Since you probably aren't going to spend six figures on your party and have Wolfgang Puck cater like Tom and Katie did for Suri's second birthday (SECOND. BIRTHDAY.), you'll need some normal-person money-saving tips.
Easy Ways to Save Money on a Party
- The most expensive thing is alcohol by a mile. Are your friends drinkers? You could skip it altogether. Or rather than having a little bar set up, have an alcoholic punch. There are so many variations, so there's bound to be something out there that fits your theme and your wallet.
- The Nester has taught us for years to shop the house. (Here's a perfect example where she does it to furnish an entire bedroom.) You'll save more than you can imagine by using what you already have.
I bought two of these metal hot air balloons at a thrift store a couple of years ago, hoping to paint and hang them in the playroom I have yet to create. Since they're in the garage collecting spider webs, why not use them for my Wizard of Oz party! Hot air balloons are an icon of the movie anyway, so I have a mostly free statement decoration that only needs a $0.69 bottle of acrylic paint and twenty minutes.
- The best money-saving question in party land - can I make that? Sometimes the answer is no - to the costume, the cake, the Jack Shepherd wax figure - but more times than you think, the answer is yes. We live in the land of Google, y'all. Just Google it. How do I make a garland? Google it. How can I decorate for a Downton Abbey party? Google it. What's the best spinach dip recipe? I've already Googled and made it. And it is indeed the best. Ask before you buy. Every time.
- Remember that you pay for convenience. A bag of lettuce costs $3.99. A head of lettuce costs $1.79. There's nothing wrong with paying for the work to be done, but it might not always be worth it. Think first because you buy anything that's "ready to go."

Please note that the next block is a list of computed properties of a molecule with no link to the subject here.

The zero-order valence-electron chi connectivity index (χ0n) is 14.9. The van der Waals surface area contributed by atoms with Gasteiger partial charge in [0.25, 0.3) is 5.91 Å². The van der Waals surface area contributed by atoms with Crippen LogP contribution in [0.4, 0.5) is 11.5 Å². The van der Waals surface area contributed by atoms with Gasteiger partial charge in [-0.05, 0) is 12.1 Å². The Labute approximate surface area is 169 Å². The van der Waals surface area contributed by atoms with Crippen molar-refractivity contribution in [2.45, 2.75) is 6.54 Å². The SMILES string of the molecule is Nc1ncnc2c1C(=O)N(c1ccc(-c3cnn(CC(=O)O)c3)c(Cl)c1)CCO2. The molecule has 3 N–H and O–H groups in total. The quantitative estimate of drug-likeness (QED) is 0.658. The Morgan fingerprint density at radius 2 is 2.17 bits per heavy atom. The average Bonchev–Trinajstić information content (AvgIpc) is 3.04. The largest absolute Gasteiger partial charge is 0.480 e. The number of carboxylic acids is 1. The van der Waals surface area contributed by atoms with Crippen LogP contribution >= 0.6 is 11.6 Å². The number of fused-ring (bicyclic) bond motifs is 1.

- Email invitations. Evites are totally fine, but I like doing things a little more personally. The problem? Printed invitations and stamps can cost $40 in a heartbeat. While that's not crazy or wrong, when I'm working with a limited budget, every dollar matters. My solution? I design an invitation using Illustrator and then email the PDF to my friends. That way it's personal, doesn't require clicking anything, but costs just my time. Don't know how to use Illustrator? Support someone who does and order a downloadable custom-made invitation from one of the hundreds of creatives on Etsy. They cost $10-15 and get a more personalized result at a lower cost.
- Don't go overboard. Tom and Katie can (well, DO), but your friends don't need an expensive party to have fun. There's a good chance they'll feel more comfortable at a homemade party than a fancy one. Don't get me wrong; there's a time and a place for fancy. But if that place isn't your party, don't feel badly. No one measures you the way you do. So let's all stop and just have fun.
Are there any money saving party tips you like to use?